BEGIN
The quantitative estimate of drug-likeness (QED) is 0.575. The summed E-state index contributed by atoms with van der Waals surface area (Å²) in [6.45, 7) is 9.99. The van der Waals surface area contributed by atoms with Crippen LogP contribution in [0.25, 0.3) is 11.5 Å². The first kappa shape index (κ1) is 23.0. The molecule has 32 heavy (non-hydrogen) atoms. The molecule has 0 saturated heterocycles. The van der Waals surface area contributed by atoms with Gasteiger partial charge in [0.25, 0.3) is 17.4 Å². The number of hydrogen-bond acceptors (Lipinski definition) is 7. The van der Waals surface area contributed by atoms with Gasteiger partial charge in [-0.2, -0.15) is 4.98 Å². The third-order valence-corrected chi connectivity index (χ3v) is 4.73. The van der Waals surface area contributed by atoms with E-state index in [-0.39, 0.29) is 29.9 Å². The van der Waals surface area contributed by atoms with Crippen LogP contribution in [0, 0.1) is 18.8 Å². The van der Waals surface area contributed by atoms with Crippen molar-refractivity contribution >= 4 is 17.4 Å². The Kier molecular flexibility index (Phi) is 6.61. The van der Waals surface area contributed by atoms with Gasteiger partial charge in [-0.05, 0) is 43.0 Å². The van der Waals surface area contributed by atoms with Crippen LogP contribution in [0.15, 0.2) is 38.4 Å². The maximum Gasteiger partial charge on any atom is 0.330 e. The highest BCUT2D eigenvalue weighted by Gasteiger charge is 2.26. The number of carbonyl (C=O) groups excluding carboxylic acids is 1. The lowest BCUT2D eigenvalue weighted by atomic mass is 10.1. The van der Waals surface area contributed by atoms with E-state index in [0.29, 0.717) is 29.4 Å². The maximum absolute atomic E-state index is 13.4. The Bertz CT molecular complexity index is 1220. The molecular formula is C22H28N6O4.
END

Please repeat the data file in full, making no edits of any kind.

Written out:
The quantitative estimate of drug-likeness (QED) is 0.575. The summed E-state index contributed by atoms with van der Waals surface area (Å²) in [6.45, 7) is 9.99. The van der Waals surface area contributed by atoms with Crippen LogP contribution in [0.25, 0.3) is 11.5 Å². The first kappa shape index (κ1) is 23.0. The molecule has 32 heavy (non-hydrogen) atoms. The molecule has 0 saturated heterocycles. The van der Waals surface area contributed by atoms with Gasteiger partial charge in [0.25, 0.3) is 17.4 Å². The number of hydrogen-bond acceptors (Lipinski definition) is 7. The van der Waals surface area contributed by atoms with Gasteiger partial charge in [-0.2, -0.15) is 4.98 Å². The third-order valence-corrected chi connectivity index (χ3v) is 4.73. The van der Waals surface area contributed by atoms with E-state index in [-0.39, 0.29) is 29.9 Å². The van der Waals surface area contributed by atoms with Crippen LogP contribution in [0, 0.1) is 18.8 Å². The van der Waals surface area contributed by atoms with Crippen molar-refractivity contribution >= 4 is 17.4 Å². The Kier molecular flexibility index (Phi) is 6.61. The van der Waals surface area contributed by atoms with Gasteiger partial charge in [-0.05, 0) is 43.0 Å². The van der Waals surface area contributed by atoms with Crippen LogP contribution in [0.15, 0.2) is 38.4 Å². The maximum Gasteiger partial charge on any atom is 0.330 e. The highest BCUT2D eigenvalue weighted by Gasteiger charge is 2.26. The number of carbonyl (C=O) groups excluding carboxylic acids is 1. The lowest BCUT2D eigenvalue weighted by atomic mass is 10.1. The van der Waals surface area contributed by atoms with E-state index in [0.29, 0.717) is 29.4 Å². The maximum absolute atomic E-state index is 13.4. The Bertz CT molecular complexity index is 1220. The molecular formula is C22H28N6O4.